Thinking about finally convincing my mom to go on a computer feels like Scarlett Johansson from Her, where (ohhh…Google Search Break, let me look up the name of the guy who played the main character…I’m back…it’s Joaquim Phoenix…) But, and you heard it here first…the first Google result for “star of Her” was an announcement that Julia Roberts is going to have her own TV show. Really, searching “Her” and “Star” yields “Julia Roberts.” Now that is some SEO.
Oh, right, my point about Scarlett Johansson and Her. Others are just getting used to the idea that Joaquim Phoenix is dating a computer (technically an operating system), and the computer is already bored with him and moving onto another dimension.
It’s like getting my mom on Facebook and texting while others have moved on to sending Snaps of themselves as the Statue of Liberty. Heck, we’re not even talking about going on Facebook. We’re talking about turning on a computer.
A 2013 Pew Research study shows computer use by older adults (defined by Pew as over 65) at 59% compared to 86% of all adults. But, to show you how quickly things get outdated—the second statistic in the study is how many go on Broadband…which just completely undermines the credibility of the other data. Does anyone use broadband anymore?
For those whose parents are not yet on the computer, there are great reasons for them to do it. And not all of them are because it will make your life easier. Sometimes it’s so you will have someone to actually read what you are posting, as in Twittelah: Twitter for You Jewish Mother.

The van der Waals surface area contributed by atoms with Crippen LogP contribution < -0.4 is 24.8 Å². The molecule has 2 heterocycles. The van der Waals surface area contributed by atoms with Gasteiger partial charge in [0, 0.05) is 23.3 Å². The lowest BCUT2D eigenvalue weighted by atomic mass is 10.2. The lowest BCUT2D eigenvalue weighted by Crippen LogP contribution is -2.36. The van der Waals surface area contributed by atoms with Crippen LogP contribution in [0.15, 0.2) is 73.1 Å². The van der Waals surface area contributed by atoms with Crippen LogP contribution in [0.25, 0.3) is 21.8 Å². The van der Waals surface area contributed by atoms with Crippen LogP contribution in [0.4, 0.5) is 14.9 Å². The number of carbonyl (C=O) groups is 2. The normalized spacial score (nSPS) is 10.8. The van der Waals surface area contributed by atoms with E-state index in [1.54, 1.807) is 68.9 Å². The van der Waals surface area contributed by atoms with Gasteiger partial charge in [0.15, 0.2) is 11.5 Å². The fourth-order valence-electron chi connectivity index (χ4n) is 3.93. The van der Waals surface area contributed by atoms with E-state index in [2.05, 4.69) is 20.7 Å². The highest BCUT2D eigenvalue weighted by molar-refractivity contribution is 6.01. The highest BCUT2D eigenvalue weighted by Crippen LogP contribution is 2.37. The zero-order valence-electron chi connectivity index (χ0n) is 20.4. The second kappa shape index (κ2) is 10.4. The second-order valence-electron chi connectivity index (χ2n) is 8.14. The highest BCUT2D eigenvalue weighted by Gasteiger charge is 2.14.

There’s no doubt that it’s easier for adult children and grandkids. Right now if I look up something for my mom on the computer, I need to print it out and mail it to her. That’s like a five step process counting finding an envelope and finding a stamp as two different steps. So, yes, being able to email would be great. Plus Facebook was designed to share photos and stay connected to family-it’s a quick way to communicate.
But it’s good for your parents, too. Being able to research doctors before making appointments; being able to check drug side-effects. Or, what my mom really wants to do, find out where old movie stars or performers have disappeared to. It’s a way to stay connected to family across the country, and social connection can ward off isolation and loneliness as parents age.
But it will be a change.
One day back in the 90’s my mom called me at work on my desk phone. I was in a panic because I had just spent the last hour writing the newsletter, and then the computer froze—the only way to restart it was to turn it off…and I hadn’t saved my work. This was the days before auto-save, before things lived on the cloud. I was despondent.
“That’s why I don’t use computers,” my mom said. “I just lay my files out on the table where I can see them. Every once in a while one may fall off the edge and into the trash can, but, honestly, I pretty much never lose a file.”
Jump forward 20 years, and, finally, slowly, she is thinking she should get some sort of tablet. In fact, one of the issues with getting grandma (and grandpa) on Facebook is that they can’t go online to learn how to do it…because they are not online. If you want Grandma on Facebook, you will have to do it for her, and set up a fool-proof way to sustain it.
You can help—research tablets with the fewest buttons; see if your local library offers classes; offer to come by and help. If your parents are smart, perhaps they will ask you to come by every Sunday for lesson.